How to DJ 101: Why You Must Understand Phrasing

Even though most of our audience is made up of advanced or intermediate DJs, we get a lot of aspiring talent on the site every month who are hungry to learn. The fundamentals never get stale, so we will be rolling out a new “how to DJ” article every month for those that are just joining the ranks. Phrasing is one of the most important musical fundamentals out there, so let’s get started there.

Ever wonder how your favorite DJs are able to craft a seamless mix where the tracks seems to start/end at just the right time? It’s not luck,  but understanding the concept of good phrasing. Most Western music, especially electronic and pop music, is built using phrases of 16 and 32 counts. As you learn how to DJ, you’ll start to see that all forms of music follow a familiar structure. By recognizing this structure, you can take two totally different songs and make them sound as if they were designed to fit together.

If you’re looking for more intermediate tips on how to DJ, I’d recommend checking out the following articles first:

Recognizing Phrases


Every song introduces audible change to the music that clue in the audience to the start/end of a phrase. Most people are affected by this sub consciously but you can learn how to read those clues like a pro.  Normally these changes would be a new instrument, a drum fill, or crash and it typically occurs every 32 counts. Before the days of DJ software, the only way to find the start/end of a phrase was to listen to the track and pay attention to these clues.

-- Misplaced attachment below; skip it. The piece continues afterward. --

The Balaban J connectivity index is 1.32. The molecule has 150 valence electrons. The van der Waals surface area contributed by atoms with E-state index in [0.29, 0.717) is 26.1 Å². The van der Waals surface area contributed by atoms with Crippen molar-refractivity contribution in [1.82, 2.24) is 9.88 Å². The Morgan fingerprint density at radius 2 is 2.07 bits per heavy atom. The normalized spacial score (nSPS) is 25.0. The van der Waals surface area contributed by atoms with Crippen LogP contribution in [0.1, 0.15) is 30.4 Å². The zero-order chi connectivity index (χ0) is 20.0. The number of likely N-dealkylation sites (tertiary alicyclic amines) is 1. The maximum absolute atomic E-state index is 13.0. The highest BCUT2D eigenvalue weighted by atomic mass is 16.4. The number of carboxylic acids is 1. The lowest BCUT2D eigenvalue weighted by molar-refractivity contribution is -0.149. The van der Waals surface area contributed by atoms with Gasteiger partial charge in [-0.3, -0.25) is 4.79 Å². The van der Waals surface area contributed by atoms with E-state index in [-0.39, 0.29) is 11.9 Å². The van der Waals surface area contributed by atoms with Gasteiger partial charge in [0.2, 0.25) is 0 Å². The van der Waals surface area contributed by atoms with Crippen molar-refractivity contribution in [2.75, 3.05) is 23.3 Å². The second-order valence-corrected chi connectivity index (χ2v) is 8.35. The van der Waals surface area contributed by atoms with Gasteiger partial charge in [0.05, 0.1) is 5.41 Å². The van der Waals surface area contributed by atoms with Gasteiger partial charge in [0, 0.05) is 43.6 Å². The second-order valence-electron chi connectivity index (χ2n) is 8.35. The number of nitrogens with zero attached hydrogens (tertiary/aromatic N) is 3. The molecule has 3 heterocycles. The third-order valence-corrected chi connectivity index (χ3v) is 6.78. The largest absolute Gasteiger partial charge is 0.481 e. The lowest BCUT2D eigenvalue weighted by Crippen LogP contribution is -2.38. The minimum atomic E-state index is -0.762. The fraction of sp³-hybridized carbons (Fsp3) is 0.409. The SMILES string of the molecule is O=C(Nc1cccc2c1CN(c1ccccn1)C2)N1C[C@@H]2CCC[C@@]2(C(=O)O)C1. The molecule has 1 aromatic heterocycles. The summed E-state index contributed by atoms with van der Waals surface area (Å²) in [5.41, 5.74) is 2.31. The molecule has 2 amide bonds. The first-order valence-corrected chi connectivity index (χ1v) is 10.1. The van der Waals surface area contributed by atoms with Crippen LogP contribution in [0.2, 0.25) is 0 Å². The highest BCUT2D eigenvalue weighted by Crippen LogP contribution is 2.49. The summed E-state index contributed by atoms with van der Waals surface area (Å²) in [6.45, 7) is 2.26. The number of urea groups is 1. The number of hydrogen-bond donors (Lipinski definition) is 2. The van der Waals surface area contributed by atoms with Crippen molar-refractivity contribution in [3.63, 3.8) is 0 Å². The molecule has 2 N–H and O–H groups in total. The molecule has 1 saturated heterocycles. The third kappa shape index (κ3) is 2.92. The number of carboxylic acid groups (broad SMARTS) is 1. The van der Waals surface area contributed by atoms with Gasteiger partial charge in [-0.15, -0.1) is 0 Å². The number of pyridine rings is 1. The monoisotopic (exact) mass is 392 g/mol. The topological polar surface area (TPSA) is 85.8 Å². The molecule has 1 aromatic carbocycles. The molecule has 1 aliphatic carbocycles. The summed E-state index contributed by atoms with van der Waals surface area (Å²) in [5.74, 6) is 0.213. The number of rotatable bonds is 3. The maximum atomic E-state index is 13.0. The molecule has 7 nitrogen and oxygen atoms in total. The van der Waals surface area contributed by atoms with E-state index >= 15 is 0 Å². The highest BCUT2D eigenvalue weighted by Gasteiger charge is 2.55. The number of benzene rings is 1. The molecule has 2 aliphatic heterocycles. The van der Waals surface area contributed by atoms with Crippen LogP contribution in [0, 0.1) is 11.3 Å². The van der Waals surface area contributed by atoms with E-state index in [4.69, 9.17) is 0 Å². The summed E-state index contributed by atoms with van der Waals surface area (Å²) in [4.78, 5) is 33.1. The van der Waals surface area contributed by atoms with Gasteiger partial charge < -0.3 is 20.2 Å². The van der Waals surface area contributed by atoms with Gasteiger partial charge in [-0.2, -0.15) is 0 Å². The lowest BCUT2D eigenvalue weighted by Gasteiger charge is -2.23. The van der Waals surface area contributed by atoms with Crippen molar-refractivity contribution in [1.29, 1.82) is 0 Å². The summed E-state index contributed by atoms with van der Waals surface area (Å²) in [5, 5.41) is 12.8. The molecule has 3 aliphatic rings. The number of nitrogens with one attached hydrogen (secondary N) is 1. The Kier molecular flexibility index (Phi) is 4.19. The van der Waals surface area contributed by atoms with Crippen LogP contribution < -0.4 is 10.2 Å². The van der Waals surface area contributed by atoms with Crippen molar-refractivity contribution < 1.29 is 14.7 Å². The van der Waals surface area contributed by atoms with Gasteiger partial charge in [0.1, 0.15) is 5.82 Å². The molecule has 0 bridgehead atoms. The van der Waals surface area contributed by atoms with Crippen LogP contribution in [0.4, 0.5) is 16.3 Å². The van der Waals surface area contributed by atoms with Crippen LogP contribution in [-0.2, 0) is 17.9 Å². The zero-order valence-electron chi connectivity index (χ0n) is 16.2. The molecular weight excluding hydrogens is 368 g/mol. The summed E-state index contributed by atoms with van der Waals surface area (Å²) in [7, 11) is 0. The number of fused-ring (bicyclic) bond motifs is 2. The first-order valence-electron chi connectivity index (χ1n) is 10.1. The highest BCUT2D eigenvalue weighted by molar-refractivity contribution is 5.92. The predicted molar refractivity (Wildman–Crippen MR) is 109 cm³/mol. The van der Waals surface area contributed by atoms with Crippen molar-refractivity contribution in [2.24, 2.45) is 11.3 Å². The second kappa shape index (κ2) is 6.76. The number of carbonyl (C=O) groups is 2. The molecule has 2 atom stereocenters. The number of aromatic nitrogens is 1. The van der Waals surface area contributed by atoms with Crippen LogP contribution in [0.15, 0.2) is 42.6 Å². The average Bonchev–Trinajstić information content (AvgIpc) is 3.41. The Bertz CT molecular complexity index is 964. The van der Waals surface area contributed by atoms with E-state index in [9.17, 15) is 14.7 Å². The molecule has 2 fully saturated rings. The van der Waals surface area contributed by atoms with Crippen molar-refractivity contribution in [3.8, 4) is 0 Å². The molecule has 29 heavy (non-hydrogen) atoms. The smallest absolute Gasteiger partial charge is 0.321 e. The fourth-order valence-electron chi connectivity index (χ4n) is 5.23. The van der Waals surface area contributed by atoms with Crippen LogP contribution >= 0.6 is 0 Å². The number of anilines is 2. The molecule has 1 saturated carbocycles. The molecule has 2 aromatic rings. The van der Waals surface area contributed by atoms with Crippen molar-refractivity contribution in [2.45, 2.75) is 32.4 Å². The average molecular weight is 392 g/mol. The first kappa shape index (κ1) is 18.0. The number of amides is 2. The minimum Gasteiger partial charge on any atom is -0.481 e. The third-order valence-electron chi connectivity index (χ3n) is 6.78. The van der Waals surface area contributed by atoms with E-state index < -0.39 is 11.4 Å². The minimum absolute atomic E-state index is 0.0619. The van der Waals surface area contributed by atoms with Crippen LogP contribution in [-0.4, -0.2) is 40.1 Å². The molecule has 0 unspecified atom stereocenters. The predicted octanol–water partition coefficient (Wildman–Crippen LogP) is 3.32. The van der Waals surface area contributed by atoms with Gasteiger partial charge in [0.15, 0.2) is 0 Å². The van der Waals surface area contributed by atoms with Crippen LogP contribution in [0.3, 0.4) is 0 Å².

With DJ software we have a visual overview of the entire track thanks to the waveform. This makes it really easy to recognize the start/end of phrases such as breakdowns and buildups as pictured above. There are a couple other things in Traktor that we can use to find the start/end of phrases and part of the phrase we’re in. The first one is enabling “Beats” in the deck header. You can do this through Traktor’s Preferences:


The second thing we’ll do is set the “Bars Per Phase” to “8 Bars”:


Now that we’ve made these changes, you will see 3 numbers being displayed in you deck header:

Beats 2

These numbers indicate the phrase, bar, and beat (phrase . bar . beat). There are 4 beats in a bar, so the bar will increase by 1 every 4 beats. Since we set our “Bars per Phrase” to 8 bars, the phrase will increase by 1 every 8 bars. As discussed earlier, audible changes typically occur every 32 beats. Using this counter, you’re likely to hear an audible change every time the phrase increases by 1. This makes it really easy to stay on top of the tracks structure even while you’re browsing for the next track or if you’re distracted by someone making a request. Now that we can quickly identify the phrases of the track, we can create a seamless mix by lining up our tracks so that the phrases are in sync.

Next Steps

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